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If Great Ideas Occur in the Shower Then ...
If Great Ideas Occur in the Shower Then ...
Do some of your best ideas occur while in the shower?
I know it happens to me all the time and I'm always scrambling (while dripping wet) to try to get the idea down on paper before the idea escapes me.
You too? Then you probably get the same looks I get when I tell someone I have a great idea and pull out my ink-stained notes that look as if they were salvaged from Hurricane Katrina.
Just promise me that you won't do what the great Greek mathematician, physicist and inventor Archimedes did while taking a soak. This a great story!
Eureka! There's a naked physicist running through the streets!
As legend goes, he was in the tub when he determined the method for figuring out whether a royal crown was made of pure gold. He got so excited he ran out in the streets butt-naked yelling, "Eureka!" Apparently the term caught on. Glad that was the only thing that caught on from that event!
As business owners, we need ideas - new, innovative, creative and problem-solving ideas to fix things, launch new products, deliver better services, etc. But how do we generate those ideas, aside from trying to put everyone on our team in the shower?
Just a quick note. One of the best theories I've seen about why ideas often occur in the shower is because the soap and warm water help put us in a relaxed state with nothing more than our thoughts to keep us busy. We're attentive, but at the same time relaxed and there aren't too many places other than a shower where that happens.
The secret then is to create that same sort of environment - without the soap and water and with our clothes on! - when brainstorming with our team.
A few ideas to get your wheels turning
As I was talking about this subject with my staff, we came up with a long list of ideas that I use for myself and for my clients that have worked wonders. There's too many to list here and I have some very interesting methods that I plan to share in the Business GPS Newsletter for our Gold Members. But in the meantime, here are a few you can use in no particular order to get those creative juices flowing ...
- Invite people totally unrelated to the topic you're discussing to the meeting. If you're brainstorming with your marketing team, for example, invite others from accounting, customer service and other parts of the business to participate. You'll be amazed at how inviting "outsiders" can change the dynamics of the brainstorming and spur new ideas.
- Take the time to tour other business to see how they operate and see if there any ideas you can borrow. Henry Ford never thought of the idea of a moving assembly line until he visited a Chicago stockyard. Google's founders used the data mining algorithms commonly used to rank college professors to create its search engine algorithms.
- Hold your brainstorming session off-site. You'll not only get away from the distractions, but you'll be meeting in a neutral environment where everyone can be relaxed but attentive enough to foster innovative ideas. One of my colleagues regularly held brainstorming sessions at the offices of his customers and had the customers participate too.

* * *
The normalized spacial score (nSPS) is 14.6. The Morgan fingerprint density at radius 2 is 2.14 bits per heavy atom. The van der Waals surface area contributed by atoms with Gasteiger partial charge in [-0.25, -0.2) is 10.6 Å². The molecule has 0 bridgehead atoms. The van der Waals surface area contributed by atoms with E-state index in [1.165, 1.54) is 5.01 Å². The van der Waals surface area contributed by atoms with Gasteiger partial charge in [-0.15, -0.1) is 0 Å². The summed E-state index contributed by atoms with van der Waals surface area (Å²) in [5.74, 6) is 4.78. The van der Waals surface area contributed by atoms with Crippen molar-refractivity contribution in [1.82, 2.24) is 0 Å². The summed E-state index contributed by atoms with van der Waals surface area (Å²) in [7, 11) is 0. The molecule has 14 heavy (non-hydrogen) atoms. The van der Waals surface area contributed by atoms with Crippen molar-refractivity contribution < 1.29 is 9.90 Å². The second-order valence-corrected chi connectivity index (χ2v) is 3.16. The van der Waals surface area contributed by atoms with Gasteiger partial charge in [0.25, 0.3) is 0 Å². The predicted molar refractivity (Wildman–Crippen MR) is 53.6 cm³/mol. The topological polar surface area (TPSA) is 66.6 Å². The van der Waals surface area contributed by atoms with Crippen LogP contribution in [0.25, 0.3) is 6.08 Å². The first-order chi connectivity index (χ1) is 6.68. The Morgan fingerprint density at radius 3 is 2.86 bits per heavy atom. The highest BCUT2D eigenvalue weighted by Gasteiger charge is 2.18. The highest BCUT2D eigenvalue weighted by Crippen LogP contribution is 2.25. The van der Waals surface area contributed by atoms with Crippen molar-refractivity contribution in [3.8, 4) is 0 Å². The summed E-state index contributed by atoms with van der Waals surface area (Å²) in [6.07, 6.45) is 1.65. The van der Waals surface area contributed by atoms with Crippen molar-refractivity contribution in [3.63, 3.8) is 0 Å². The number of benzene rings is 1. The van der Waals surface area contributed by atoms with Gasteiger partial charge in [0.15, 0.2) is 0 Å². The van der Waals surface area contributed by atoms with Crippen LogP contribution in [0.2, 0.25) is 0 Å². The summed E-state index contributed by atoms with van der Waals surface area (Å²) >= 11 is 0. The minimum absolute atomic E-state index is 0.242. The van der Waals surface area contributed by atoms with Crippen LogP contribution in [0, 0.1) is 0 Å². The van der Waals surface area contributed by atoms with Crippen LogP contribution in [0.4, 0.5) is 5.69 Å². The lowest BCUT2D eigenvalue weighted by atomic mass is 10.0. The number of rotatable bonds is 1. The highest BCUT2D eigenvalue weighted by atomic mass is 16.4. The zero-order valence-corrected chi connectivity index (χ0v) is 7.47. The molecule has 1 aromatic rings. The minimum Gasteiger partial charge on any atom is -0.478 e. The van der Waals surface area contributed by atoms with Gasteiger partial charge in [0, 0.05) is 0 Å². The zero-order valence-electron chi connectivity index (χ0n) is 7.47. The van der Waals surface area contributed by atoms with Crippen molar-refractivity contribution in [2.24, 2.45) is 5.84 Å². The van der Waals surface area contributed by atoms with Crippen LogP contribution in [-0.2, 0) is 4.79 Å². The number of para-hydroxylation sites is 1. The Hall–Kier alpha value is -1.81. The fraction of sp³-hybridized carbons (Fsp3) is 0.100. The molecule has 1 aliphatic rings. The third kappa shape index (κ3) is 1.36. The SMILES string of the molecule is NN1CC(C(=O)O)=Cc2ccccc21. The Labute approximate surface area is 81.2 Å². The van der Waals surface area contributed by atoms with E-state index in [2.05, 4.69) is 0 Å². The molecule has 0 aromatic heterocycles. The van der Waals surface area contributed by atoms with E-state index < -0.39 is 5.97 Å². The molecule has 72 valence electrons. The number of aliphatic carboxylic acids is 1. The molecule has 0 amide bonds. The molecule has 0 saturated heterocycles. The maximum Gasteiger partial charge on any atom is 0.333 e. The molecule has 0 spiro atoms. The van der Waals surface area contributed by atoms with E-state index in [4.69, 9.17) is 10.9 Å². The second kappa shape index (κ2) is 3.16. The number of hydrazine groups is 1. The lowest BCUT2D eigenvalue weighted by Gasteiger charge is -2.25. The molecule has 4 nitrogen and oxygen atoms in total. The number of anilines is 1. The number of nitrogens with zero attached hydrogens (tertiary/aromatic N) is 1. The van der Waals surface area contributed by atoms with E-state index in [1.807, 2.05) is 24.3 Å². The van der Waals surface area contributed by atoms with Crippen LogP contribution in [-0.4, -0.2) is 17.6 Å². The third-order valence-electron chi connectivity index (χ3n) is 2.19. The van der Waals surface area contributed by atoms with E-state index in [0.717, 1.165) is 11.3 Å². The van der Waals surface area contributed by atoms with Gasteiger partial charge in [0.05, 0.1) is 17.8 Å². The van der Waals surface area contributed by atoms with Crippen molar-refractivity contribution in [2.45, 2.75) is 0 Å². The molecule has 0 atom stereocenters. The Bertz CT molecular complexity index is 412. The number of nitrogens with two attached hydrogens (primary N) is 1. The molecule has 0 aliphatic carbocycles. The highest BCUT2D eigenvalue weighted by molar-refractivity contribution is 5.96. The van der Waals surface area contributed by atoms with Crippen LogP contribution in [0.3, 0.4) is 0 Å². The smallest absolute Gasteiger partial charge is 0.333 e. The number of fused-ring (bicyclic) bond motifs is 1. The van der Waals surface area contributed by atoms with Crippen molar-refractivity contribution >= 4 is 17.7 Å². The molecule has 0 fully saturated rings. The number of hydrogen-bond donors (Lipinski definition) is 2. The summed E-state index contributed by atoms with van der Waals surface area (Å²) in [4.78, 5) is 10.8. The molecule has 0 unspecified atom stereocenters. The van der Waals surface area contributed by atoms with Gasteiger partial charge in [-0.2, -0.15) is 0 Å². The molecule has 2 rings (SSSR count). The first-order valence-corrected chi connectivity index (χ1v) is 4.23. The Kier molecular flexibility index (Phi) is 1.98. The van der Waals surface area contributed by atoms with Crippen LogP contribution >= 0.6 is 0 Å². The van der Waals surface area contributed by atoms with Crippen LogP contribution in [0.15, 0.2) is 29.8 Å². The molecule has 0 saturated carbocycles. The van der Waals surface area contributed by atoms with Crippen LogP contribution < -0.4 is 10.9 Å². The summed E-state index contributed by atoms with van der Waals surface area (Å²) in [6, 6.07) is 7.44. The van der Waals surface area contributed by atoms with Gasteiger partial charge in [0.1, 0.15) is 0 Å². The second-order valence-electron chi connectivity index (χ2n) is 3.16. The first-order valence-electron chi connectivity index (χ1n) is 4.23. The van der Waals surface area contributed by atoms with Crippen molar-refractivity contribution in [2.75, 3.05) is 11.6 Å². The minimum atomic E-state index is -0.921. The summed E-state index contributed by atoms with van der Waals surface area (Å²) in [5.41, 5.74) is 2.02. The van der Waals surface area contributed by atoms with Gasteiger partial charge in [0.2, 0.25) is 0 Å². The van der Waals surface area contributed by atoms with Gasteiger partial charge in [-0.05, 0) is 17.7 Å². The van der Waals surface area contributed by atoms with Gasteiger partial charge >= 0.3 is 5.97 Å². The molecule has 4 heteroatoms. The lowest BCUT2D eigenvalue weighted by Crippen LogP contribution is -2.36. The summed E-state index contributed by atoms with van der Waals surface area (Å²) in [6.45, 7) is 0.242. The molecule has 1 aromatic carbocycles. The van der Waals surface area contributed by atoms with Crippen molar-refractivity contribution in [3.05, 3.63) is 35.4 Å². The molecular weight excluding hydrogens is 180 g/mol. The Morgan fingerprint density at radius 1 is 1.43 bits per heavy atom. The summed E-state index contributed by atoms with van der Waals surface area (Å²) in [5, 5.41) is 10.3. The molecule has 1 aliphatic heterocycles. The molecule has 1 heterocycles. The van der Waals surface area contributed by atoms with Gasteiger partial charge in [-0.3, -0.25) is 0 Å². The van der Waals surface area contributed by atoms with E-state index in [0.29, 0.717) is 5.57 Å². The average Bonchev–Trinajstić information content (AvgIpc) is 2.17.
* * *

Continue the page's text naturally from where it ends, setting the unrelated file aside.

- This is one of my favorites. Express the idea or issue as if you were explaining it to an old, wise person sitting in a rocking chair. Then, explain it again as if you were talking to a trusted friend. Finally, do it again as if you were explaining it to a child. When explaining your idea to a child, you'll be forced to simplify it. When talking to a trusted friend, you'll be more likely to express what's really behind your idea. And when talking to the old sage, you'll likely get wise advice.
- Magnify and "minify" the idea. When you magnify it, try to make the idea even bigger and bolder. As yourself, "What can we do with that idea that would put us in the Guinness Book of World Records?" Then, try to "minify" the idea - see how you can make it smaller and narrower? How can you make the idea the "world's smallest (fill in the blank)?"
- Ask yourself, "If it (the idea) were an animal, what would it be?" "If it were a car, what kind of car would it be?" These questions will get the ideas flowing.
- Go to the library or bookstore and just start opening the books on the "new nonfiction" shelves, scanning them for ideas. Let your mind wander. You'll be amazed at the gems you may find.
- Check out design websites. I'm always in awe of the creative minds behind some of the designs at sites such as www.faveup.com and www.webcreme.com. There are hundreds like these, but I often found their creativity gets my own creative juices going.
Work on it, work on it, walk away
Whatever you do, don't beat your head coming up with new ideas. Walk away from it for a while and come back to it later. I often find that when I walk away from it, that's when the real breakthroughs happen.
Just a few weeks ago, I was on a plane with a colleague and I was totally exhausted, but we started brainstorming at 30,000 feet somewhere over Atlanta. We were both relaxed, but since there isn't much else to do we brainstormed pages and pages of ideas that sounded crazy at the time. We agreed to forget about them for a while and that's when the breakthrough happened!
You won't believe what we came up with! It's a very exciting idea and you'll be among the first to hear about it in the next few weeks. I'll keep you posted.
Always taking you from where you are to where you want to go,